THURSDAY, April 5th

When God took B’nei Israel out of Egypt, He didn’t lead us straight to the land of Israel (or even straight to Sinai) though we could have arrived there in a matter of days that way.  Rather, He took us by way of the Sea of Reeds.  In this way, when the Egyptians pursued us, He was able to perform the miracle of parting the sea for us, and closing it behind us, making clear to one and all that the departure from Egypt was final and irrevocable.  That sometime later, some of the people seem to have forgotten this, and talked of returning to Egypt only serves to highlight the necessity of making a clear and dramatic break with all that had come before.  Had not a sea stood between B’nei Israel and Egypt it might have only been a matter of days or weeks until the people tired of wandering in the desert drifted back to the familiar lives they had led there.

I didn’t grow up observant, and one of the biggest challenges for me, when I started becoming religious as an adult, was the idea that I’d have to give up non-kosher foods.  While I felt there was no particular food I could live without, it was very hard for me to say no to friends and family when they invited me over for food or invited me out to eat.  I had always loved traveling, and exploring the local cuisine when I did so, and didn’t like the idea of visiting some strange country with a suitcase full of tuna fish and crackers.  But this was only hard as long as I was not yet fully committed to an Orthodox life.  As long as I was ambivalent about my level of observance, then each new invitation I had to exercise my willpower all over again to decide not to eat that food.  Then one day, something shifted.  I realized it simply wasn’t an option for me to ever stop keeping kosher.  Suddenly it wasn’t hard to sit and have a salad or a drink while my friends ate other foods.  It didn’t seem as ridiculous to bring my own food with me when I traveled.  Sure, it still made me sad sometimes not to be able to join fully in social lives of my less observant family and friends.  Sure, it would be nice to be able to visit a country and explore an unfamiliar food culture.  But knowing that it’s simply not an option, I can let it go.  It doesn’t require any tremendous exertion of will to restrain myself, because in my own mind and soul, I know these experiences are simply not options.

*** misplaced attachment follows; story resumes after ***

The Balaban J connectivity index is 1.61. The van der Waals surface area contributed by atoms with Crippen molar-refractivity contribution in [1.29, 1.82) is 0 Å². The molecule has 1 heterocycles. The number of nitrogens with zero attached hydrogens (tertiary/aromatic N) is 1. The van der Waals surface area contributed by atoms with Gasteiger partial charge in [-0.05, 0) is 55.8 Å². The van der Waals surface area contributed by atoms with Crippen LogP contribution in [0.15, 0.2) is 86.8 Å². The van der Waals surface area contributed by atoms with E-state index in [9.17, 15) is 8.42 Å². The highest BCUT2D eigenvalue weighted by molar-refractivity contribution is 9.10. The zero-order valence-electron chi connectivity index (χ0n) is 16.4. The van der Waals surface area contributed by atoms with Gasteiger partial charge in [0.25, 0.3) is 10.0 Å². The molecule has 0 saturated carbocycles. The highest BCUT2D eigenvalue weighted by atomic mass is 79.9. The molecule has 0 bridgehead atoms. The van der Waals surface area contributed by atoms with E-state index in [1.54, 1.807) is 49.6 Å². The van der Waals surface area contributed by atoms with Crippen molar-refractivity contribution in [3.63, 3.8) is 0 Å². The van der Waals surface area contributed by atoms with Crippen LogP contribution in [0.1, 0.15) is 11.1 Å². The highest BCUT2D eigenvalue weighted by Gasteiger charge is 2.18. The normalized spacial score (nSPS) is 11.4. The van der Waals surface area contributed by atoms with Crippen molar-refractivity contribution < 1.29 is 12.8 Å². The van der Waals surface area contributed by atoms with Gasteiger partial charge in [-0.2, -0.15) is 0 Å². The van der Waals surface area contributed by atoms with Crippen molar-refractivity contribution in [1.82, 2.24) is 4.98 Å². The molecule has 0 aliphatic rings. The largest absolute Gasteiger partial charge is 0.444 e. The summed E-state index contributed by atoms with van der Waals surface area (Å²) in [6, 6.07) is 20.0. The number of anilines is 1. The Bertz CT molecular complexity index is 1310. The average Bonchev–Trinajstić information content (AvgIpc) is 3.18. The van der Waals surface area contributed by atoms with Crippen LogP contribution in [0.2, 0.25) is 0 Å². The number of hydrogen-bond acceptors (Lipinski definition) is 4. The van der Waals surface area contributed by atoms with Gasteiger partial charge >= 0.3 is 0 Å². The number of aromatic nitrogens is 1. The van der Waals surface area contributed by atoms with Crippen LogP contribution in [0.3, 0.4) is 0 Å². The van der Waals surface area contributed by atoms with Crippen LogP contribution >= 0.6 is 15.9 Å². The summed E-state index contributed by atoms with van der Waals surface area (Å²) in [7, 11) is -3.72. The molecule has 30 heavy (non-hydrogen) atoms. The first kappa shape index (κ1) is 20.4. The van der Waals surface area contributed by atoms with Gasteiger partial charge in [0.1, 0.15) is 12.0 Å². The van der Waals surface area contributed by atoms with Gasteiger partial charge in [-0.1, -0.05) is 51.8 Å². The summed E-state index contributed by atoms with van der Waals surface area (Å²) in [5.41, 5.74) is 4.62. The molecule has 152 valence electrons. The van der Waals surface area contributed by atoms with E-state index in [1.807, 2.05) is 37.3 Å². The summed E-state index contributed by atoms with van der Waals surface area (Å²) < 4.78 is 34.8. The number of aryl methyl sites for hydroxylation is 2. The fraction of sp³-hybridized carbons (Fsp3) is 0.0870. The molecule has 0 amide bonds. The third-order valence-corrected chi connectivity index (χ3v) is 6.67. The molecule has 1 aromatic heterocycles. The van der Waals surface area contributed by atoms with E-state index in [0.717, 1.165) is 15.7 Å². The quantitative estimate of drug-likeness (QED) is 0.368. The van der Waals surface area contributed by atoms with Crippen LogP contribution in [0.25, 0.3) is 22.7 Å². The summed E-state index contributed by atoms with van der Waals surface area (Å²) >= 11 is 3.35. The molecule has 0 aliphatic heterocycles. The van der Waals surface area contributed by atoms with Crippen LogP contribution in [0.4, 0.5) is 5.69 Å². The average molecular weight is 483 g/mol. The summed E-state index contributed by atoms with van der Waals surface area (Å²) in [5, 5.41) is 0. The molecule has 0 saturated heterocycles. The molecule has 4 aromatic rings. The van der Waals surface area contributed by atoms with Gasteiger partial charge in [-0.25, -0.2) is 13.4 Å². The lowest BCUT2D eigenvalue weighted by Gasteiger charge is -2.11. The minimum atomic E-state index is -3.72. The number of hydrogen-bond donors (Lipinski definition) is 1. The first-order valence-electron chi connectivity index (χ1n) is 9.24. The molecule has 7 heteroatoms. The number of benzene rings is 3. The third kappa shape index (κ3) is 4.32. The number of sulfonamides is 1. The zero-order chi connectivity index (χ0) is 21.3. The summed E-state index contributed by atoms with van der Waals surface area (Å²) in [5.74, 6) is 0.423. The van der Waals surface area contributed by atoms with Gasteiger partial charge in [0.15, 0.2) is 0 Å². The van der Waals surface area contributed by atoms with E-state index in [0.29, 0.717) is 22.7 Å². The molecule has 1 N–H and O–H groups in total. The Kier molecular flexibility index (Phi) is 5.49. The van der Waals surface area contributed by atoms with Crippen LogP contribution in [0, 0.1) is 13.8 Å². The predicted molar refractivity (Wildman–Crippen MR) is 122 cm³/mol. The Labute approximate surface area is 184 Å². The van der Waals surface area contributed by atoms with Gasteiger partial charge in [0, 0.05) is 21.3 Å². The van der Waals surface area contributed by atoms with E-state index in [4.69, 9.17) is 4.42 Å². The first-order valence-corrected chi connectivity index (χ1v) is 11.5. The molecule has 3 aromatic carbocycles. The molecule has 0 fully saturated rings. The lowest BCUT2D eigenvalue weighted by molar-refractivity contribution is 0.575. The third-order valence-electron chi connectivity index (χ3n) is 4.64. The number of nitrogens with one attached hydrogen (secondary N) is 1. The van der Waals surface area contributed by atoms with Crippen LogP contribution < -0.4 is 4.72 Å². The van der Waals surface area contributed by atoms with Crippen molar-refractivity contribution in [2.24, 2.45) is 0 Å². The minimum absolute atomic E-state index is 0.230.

It is as if the walls of the sea had closed between me and my own personal Egypt. Each of us has issues we are struggling to be free from—bad habits, unhealthy relationships, whatever it is.  As long as the behaviors and habits we are familiar with, which are no longer serving us, are present and available to us, we have to exert tremendous self-restraint to avoid sliding back into them, an effort which can be impossible to keep up all the time.  If, however, we put a sea between us and that which is enslaving us, then freedom becomes so much easier to achieve.  We can do this with an internal sea, deciding or realizing that our old, familiar behavior is simply no longer an option, or with an external one (refusing to keep a problem food in the house, for instance).

The more we can create structural barriers to help us, and the less we rely on simple will power, the more successful we will be in freeing ourselves, with God’s help from negative habits and patterns of behavior.

Chag Sameach!